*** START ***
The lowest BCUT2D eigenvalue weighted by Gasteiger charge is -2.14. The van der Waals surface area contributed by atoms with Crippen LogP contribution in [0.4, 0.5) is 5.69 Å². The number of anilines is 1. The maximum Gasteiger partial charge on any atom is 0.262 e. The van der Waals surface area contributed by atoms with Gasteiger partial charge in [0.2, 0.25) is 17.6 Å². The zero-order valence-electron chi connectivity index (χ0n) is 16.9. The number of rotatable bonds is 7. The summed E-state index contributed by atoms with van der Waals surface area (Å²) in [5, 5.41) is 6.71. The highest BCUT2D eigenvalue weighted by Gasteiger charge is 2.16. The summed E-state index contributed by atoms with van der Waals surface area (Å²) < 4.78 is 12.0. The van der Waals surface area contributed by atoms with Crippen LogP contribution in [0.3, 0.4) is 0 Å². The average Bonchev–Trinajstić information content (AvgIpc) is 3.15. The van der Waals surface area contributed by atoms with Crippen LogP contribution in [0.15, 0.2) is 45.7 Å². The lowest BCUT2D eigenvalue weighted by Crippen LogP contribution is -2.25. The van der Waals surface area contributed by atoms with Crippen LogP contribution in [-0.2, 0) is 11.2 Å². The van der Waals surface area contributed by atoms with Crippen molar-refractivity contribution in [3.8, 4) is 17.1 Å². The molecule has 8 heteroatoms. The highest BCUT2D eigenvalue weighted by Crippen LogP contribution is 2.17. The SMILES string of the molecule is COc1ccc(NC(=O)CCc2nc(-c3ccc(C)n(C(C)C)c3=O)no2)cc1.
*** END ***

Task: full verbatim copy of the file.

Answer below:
The lowest BCUT2D eigenvalue weighted by Gasteiger charge is -2.14. The van der Waals surface area contributed by atoms with Crippen LogP contribution in [0.4, 0.5) is 5.69 Å². The number of anilines is 1. The maximum Gasteiger partial charge on any atom is 0.262 e. The van der Waals surface area contributed by atoms with Gasteiger partial charge in [0.2, 0.25) is 17.6 Å². The zero-order valence-electron chi connectivity index (χ0n) is 16.9. The number of rotatable bonds is 7. The summed E-state index contributed by atoms with van der Waals surface area (Å²) in [5, 5.41) is 6.71. The highest BCUT2D eigenvalue weighted by Gasteiger charge is 2.16. The summed E-state index contributed by atoms with van der Waals surface area (Å²) < 4.78 is 12.0. The van der Waals surface area contributed by atoms with Crippen LogP contribution in [0.3, 0.4) is 0 Å². The average Bonchev–Trinajstić information content (AvgIpc) is 3.15. The van der Waals surface area contributed by atoms with Crippen LogP contribution in [0.15, 0.2) is 45.7 Å². The lowest BCUT2D eigenvalue weighted by Crippen LogP contribution is -2.25. The van der Waals surface area contributed by atoms with Crippen LogP contribution in [-0.2, 0) is 11.2 Å². The van der Waals surface area contributed by atoms with Crippen molar-refractivity contribution in [3.8, 4) is 17.1 Å². The molecule has 8 heteroatoms. The highest BCUT2D eigenvalue weighted by Crippen LogP contribution is 2.17. The SMILES string of the molecule is COc1ccc(NC(=O)CCc2nc(-c3ccc(C)n(C(C)C)c3=O)no2)cc1.